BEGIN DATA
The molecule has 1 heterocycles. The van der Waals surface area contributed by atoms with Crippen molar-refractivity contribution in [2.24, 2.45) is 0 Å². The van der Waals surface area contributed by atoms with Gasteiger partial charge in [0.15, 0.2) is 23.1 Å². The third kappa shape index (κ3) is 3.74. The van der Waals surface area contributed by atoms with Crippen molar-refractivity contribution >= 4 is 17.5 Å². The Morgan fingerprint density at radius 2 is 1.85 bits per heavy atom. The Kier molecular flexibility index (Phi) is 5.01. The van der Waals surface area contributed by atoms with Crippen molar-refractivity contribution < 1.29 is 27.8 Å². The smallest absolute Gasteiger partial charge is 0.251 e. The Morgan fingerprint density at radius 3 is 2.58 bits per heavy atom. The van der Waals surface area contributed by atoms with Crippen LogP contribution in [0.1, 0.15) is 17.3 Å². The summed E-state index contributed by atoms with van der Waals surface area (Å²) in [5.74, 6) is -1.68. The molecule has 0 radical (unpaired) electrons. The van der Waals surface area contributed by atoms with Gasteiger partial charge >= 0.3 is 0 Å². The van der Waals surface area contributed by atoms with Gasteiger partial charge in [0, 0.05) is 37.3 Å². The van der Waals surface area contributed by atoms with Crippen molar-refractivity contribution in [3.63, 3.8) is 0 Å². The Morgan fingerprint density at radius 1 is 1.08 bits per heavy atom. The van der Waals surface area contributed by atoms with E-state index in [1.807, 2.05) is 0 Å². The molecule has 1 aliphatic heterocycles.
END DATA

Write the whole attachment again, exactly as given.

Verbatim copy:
The molecule has 1 heterocycles. The van der Waals surface area contributed by atoms with Crippen molar-refractivity contribution in [2.24, 2.45) is 0 Å². The van der Waals surface area contributed by atoms with Gasteiger partial charge in [0.15, 0.2) is 23.1 Å². The third kappa shape index (κ3) is 3.74. The van der Waals surface area contributed by atoms with Crippen molar-refractivity contribution >= 4 is 17.5 Å². The Morgan fingerprint density at radius 2 is 1.85 bits per heavy atom. The Kier molecular flexibility index (Phi) is 5.01. The van der Waals surface area contributed by atoms with Crippen molar-refractivity contribution < 1.29 is 27.8 Å². The smallest absolute Gasteiger partial charge is 0.251 e. The Morgan fingerprint density at radius 3 is 2.58 bits per heavy atom. The van der Waals surface area contributed by atoms with Crippen LogP contribution in [0.1, 0.15) is 17.3 Å². The summed E-state index contributed by atoms with van der Waals surface area (Å²) in [5.74, 6) is -1.68. The molecule has 0 radical (unpaired) electrons. The van der Waals surface area contributed by atoms with Gasteiger partial charge >= 0.3 is 0 Å². The van der Waals surface area contributed by atoms with Gasteiger partial charge in [0, 0.05) is 37.3 Å². The van der Waals surface area contributed by atoms with Crippen molar-refractivity contribution in [3.63, 3.8) is 0 Å². The Morgan fingerprint density at radius 1 is 1.08 bits per heavy atom. The van der Waals surface area contributed by atoms with E-state index in [1.807, 2.05) is 0 Å². The molecule has 1 aliphatic heterocycles.